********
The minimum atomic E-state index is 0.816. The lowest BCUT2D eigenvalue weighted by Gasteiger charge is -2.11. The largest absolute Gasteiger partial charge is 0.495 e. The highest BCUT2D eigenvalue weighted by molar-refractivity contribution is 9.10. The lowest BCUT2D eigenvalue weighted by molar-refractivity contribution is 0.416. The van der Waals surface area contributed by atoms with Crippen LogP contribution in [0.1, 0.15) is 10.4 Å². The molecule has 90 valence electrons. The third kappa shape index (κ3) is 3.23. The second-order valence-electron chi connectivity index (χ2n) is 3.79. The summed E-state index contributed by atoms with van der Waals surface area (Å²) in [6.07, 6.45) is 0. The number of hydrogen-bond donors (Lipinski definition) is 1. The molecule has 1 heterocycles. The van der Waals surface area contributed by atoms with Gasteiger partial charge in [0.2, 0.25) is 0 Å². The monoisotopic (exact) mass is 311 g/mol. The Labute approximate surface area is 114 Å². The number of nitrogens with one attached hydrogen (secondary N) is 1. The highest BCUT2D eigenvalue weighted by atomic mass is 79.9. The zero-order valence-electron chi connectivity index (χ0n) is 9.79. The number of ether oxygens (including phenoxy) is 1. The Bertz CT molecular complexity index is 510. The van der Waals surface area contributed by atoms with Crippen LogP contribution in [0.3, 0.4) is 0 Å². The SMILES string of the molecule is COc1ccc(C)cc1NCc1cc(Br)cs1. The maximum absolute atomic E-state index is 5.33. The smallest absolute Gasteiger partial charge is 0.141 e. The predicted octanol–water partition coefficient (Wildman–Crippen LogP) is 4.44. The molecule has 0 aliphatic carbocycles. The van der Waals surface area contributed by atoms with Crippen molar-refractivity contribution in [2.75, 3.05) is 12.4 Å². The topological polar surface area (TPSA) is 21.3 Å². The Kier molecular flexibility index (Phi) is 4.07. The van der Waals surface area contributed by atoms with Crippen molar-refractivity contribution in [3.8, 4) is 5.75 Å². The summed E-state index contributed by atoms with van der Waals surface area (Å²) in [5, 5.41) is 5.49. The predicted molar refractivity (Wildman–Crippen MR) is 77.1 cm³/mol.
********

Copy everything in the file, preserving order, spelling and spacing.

The minimum atomic E-state index is 0.816. The lowest BCUT2D eigenvalue weighted by Gasteiger charge is -2.11. The largest absolute Gasteiger partial charge is 0.495 e. The highest BCUT2D eigenvalue weighted by molar-refractivity contribution is 9.10. The lowest BCUT2D eigenvalue weighted by molar-refractivity contribution is 0.416. The van der Waals surface area contributed by atoms with Crippen LogP contribution in [0.1, 0.15) is 10.4 Å². The molecule has 90 valence electrons. The third kappa shape index (κ3) is 3.23. The second-order valence-electron chi connectivity index (χ2n) is 3.79. The summed E-state index contributed by atoms with van der Waals surface area (Å²) in [6.07, 6.45) is 0. The number of hydrogen-bond donors (Lipinski definition) is 1. The molecule has 1 heterocycles. The van der Waals surface area contributed by atoms with Gasteiger partial charge in [0.2, 0.25) is 0 Å². The monoisotopic (exact) mass is 311 g/mol. The Labute approximate surface area is 114 Å². The number of nitrogens with one attached hydrogen (secondary N) is 1. The highest BCUT2D eigenvalue weighted by atomic mass is 79.9. The zero-order valence-electron chi connectivity index (χ0n) is 9.79. The number of ether oxygens (including phenoxy) is 1. The Bertz CT molecular complexity index is 510. The van der Waals surface area contributed by atoms with Crippen LogP contribution in [0.3, 0.4) is 0 Å². The SMILES string of the molecule is COc1ccc(C)cc1NCc1cc(Br)cs1. The maximum absolute atomic E-state index is 5.33. The smallest absolute Gasteiger partial charge is 0.141 e. The predicted octanol–water partition coefficient (Wildman–Crippen LogP) is 4.44. The molecule has 0 aliphatic carbocycles. The van der Waals surface area contributed by atoms with Crippen molar-refractivity contribution in [2.75, 3.05) is 12.4 Å². The topological polar surface area (TPSA) is 21.3 Å². The Kier molecular flexibility index (Phi) is 4.07. The van der Waals surface area contributed by atoms with Crippen molar-refractivity contribution in [3.8, 4) is 5.75 Å². The summed E-state index contributed by atoms with van der Waals surface area (Å²) in [5, 5.41) is 5.49. The predicted molar refractivity (Wildman–Crippen MR) is 77.1 cm³/mol.